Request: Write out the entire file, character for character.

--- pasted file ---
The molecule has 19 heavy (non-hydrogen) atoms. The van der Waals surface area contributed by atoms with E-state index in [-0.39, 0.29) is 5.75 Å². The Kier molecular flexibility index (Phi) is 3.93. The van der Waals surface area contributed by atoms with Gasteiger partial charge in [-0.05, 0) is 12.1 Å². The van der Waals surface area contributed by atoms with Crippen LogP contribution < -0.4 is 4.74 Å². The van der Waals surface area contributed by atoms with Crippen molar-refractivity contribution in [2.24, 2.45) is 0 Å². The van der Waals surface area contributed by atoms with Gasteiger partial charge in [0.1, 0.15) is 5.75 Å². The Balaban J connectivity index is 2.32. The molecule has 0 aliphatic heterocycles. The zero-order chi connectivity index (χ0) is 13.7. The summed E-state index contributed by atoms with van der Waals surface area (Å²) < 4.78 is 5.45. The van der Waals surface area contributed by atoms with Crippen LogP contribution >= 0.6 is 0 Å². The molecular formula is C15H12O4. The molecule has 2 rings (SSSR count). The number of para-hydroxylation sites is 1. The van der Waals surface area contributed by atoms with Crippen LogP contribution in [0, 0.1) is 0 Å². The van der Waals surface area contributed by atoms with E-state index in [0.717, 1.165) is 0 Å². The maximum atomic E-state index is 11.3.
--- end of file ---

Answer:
The molecule has 19 heavy (non-hydrogen) atoms. The van der Waals surface area contributed by atoms with E-state index in [-0.39, 0.29) is 5.75 Å². The Kier molecular flexibility index (Phi) is 3.93. The van der Waals surface area contributed by atoms with Gasteiger partial charge in [-0.05, 0) is 12.1 Å². The van der Waals surface area contributed by atoms with Crippen LogP contribution < -0.4 is 4.74 Å². The van der Waals surface area contributed by atoms with Crippen molar-refractivity contribution in [2.24, 2.45) is 0 Å². The van der Waals surface area contributed by atoms with Gasteiger partial charge in [0.1, 0.15) is 5.75 Å². The Balaban J connectivity index is 2.32. The molecule has 0 aliphatic heterocycles. The zero-order chi connectivity index (χ0) is 13.7. The summed E-state index contributed by atoms with van der Waals surface area (Å²) < 4.78 is 5.45. The van der Waals surface area contributed by atoms with Crippen LogP contribution >= 0.6 is 0 Å². The molecular formula is C15H12O4. The molecule has 2 rings (SSSR count). The number of para-hydroxylation sites is 1. The van der Waals surface area contributed by atoms with Crippen LogP contribution in [0, 0.1) is 0 Å². The van der Waals surface area contributed by atoms with E-state index in [0.717, 1.165) is 0 Å². The maximum atomic E-state index is 11.3.